I’m fourteen. My friend Rachel and I steal half-smoked Virginia Slims from her step-mother’s ashtrays. We sit at picnic tables at Bartlett Park, lighting the cigarettes with matches. I love the crisp smell of a burning match, the first puff of a cigarette, menthol dancing in my mouth, the way my hand looks holding it between my index and middle finger. We practice flicking the butts into the park trash can, and we miss. I am reminded of Forest City summers, spent walking the deserted street to the drug store. I bought candy cigarettes and sat at the baseball field behind the railroad tracks, pretending to smoke. As children we used the cigarettes to try our take on adulthood, to taste it burning on our tongues. We wanted to run fast through life with wings of fire, setting sidewalks ablaze in our wake. We wanted to rage, seething fire words and deeds, hot-iron pieces of ourselves sticking to the sky or street signs. We imagined burning someone through handshakes or glowing among night trees, aching to stick dynamite in the elastic of our running pants so we could rocket forward into the wind.
There are promises no one tells us we will not be able to keep. No one tells us when we sign the drug-free contracts in sixth grade, that things change. No one tells us that the words we write in little books to God are written in invisible, silent ink. No one plucks our hormones from our pores and tells us to look at the ways biology determines choices we make. They don’t tell us how good it feels to drink a fifth of Jim Beam, to chain smoke in a rented duplex, to dance with lamp shades on your head with friends, to forget to pay your bills. They forget to tell you about the life of a smoker, who plans his days around thirty minute intervals of seven-minute smoke-breaks, the way the sun feels on his foot while everyone sits inside air-conditioning with numb toes.
In sixth grade a man came to our classroom to tell us about drugs. He put pictures on the overhead of marijuana, cocaine, and other drugs. My lungs wanted to explode. I had seen it all before: Plastic baggies with white powder, a small, square mirror, miniature straws. My mother’s teeth sat in a cup on the window sill. We colored pictures of ponies in a giant coloring book. She did cartwheels and laughed. Before she died, she shuffled people in and out of our trailer in Forest City, men with beer and mustaches, women who bounced me on their lap until three in the morning. I don’t remember my mom smoking, but I know she did. She smoked through all four pregnancies. Under the table I listened to the tapping of press-on nails, the way my mom laughed the loudest, cards shuffling across the table. They all urged me to sleep through a smoky haze, and when I refused, they pulled me from under the table and lit something wrapped in thin paper that smelled like burned coffee. Whoever I sat on passed this to me and then I would sleep right there on a lap, only to wake in the morning to stale smoke and silence, wishing for summer, sprinklers, and sandwiches.
As a child I practiced rubbing sticks together to start a fire. I would sit at the creek behind our trailer and become impatient when the fire didn’t come. It never came for me. I always found the two moistest sticks or sat on the rock that jutted too far out of the ground or stopped too many times to watch a bull frog hop into the water and splash drops on the clovers. I would tire of working to start a fire the old fashioned way and pick clovers from the ground by the tree, eating them in secret, one at a time, imagining each one its own prayer. I hoped something would happen. Even when matches sat on the kitchen table, I wanted to start a fire my own way, like I had only seen in movies. When I lived in California, my brother succeeded in starting a fire in the backyard, luckily concealed within a rusted trash can. That same summer, we sat out on our balcony and watched flames scrape the horizon, lifting off mountains on the other side of the valley. A plane dropped orange smoke onto the fires. We watched for hours, sipped iced tea, knowing that in a few weeks when we drove to the city for groceries, we would find only blackened trees on either side of the highway, knowing that somehow the fire had jumped. Even when they put it out, it would continue jumping.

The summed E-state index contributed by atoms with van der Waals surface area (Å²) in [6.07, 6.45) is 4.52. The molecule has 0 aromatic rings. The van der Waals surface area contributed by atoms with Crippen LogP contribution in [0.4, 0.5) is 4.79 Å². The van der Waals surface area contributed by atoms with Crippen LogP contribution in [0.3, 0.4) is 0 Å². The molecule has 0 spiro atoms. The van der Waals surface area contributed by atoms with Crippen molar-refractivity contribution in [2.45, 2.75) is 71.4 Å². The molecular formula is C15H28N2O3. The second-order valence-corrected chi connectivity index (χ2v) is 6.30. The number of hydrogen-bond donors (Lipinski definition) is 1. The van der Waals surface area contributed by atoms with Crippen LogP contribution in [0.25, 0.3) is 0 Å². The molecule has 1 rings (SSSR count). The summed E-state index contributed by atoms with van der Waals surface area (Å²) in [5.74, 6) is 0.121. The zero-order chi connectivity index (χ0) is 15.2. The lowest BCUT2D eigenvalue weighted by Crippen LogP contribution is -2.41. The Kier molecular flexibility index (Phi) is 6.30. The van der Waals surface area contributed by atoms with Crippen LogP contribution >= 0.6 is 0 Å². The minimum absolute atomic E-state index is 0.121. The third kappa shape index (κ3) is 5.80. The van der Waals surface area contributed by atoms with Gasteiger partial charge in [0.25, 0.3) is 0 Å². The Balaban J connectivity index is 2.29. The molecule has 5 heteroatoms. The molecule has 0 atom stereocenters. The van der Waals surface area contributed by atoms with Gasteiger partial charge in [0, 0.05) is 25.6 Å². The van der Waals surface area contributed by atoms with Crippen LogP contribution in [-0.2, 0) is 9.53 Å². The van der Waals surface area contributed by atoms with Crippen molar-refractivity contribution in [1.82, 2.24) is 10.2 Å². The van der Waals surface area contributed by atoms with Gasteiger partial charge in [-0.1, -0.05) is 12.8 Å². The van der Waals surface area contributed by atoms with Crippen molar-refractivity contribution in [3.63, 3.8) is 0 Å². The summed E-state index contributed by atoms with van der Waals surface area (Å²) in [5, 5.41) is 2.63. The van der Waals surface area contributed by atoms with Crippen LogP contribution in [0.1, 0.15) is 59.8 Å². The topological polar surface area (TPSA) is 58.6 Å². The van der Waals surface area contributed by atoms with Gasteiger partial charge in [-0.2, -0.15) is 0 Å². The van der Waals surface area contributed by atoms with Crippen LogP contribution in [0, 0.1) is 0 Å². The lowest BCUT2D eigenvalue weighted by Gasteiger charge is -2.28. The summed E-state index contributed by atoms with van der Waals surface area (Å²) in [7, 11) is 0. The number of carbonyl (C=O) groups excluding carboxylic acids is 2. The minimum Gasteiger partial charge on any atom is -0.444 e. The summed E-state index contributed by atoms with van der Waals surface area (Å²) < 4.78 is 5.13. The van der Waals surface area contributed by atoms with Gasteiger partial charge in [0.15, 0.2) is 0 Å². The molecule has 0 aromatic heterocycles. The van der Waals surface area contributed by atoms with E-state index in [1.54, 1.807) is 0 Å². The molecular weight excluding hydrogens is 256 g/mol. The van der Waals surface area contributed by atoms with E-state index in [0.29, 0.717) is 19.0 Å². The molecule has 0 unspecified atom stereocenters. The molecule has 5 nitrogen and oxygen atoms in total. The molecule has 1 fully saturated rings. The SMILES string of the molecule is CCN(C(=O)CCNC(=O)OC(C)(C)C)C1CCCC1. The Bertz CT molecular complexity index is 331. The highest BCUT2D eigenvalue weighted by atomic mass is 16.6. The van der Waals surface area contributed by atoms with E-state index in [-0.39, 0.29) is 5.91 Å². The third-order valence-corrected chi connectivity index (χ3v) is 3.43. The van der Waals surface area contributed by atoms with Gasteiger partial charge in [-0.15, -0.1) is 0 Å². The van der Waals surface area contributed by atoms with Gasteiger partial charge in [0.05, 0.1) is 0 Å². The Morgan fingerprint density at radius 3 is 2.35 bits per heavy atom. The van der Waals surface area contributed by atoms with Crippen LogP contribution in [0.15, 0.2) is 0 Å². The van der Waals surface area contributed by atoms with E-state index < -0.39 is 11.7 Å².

I have never been able to use friction to start a fire. When my body rubs against another’s, I do not ignite them into a low, blue flame. We usually need to turn on the fan or toss the covers to the end of the bed. We sit laughing, but never burning. Not like sticks crackling in a forest wind. As children we slid our slippers along the thick rugs at our grandparents’ houses and touched doorknobs or arms, just to know that spark. The kind you jump back from just because you know it is coming. In gas stations, they say to be sure to rid yourself of your static charge, or the gasoline will collide with your electricity and blow you into a cloud of vapors and ash.
When my mother died, it was the summer of my sixth birthday, and they explained that her death was caused by asthma. For years, I pretended to have asthma. On the playground at school I threw myself into coughing fits, while my face turned red and then purple. I loved how they stood over me, how people rubbed my back and helped me walk to the gazebo to sit. I liked getting soda in the middle of the day at elementary school. Pretending to have asthma was my way of connecting to my mother, though I am not sure I remember enough about her at all. I remember her getting angry after I dropped a whole bottle of baby oil into my little brother’s bath. He slipped like a little fish on the bathroom floor, bumped his little head filled with curls. For days my hands felt smooth as wax. I remember the trailer itself, my bunk bed in the bedroom all four of us kids shared. I remember falling off the top bunk. I remember having migraines. I remember walking in on my mom and her new husband, the new drum set filled most of the room, and my mom lied on the bed naked, half her body covered with a small quilt. Her butt hung off the edge. She had a big brown birth mark on her left butt cheek. I remember her new husband hitting Lori with a plastic golf club – or was that me? And my real dad punching him until he bled, the day of the funeral, then smoking on the porch for hours.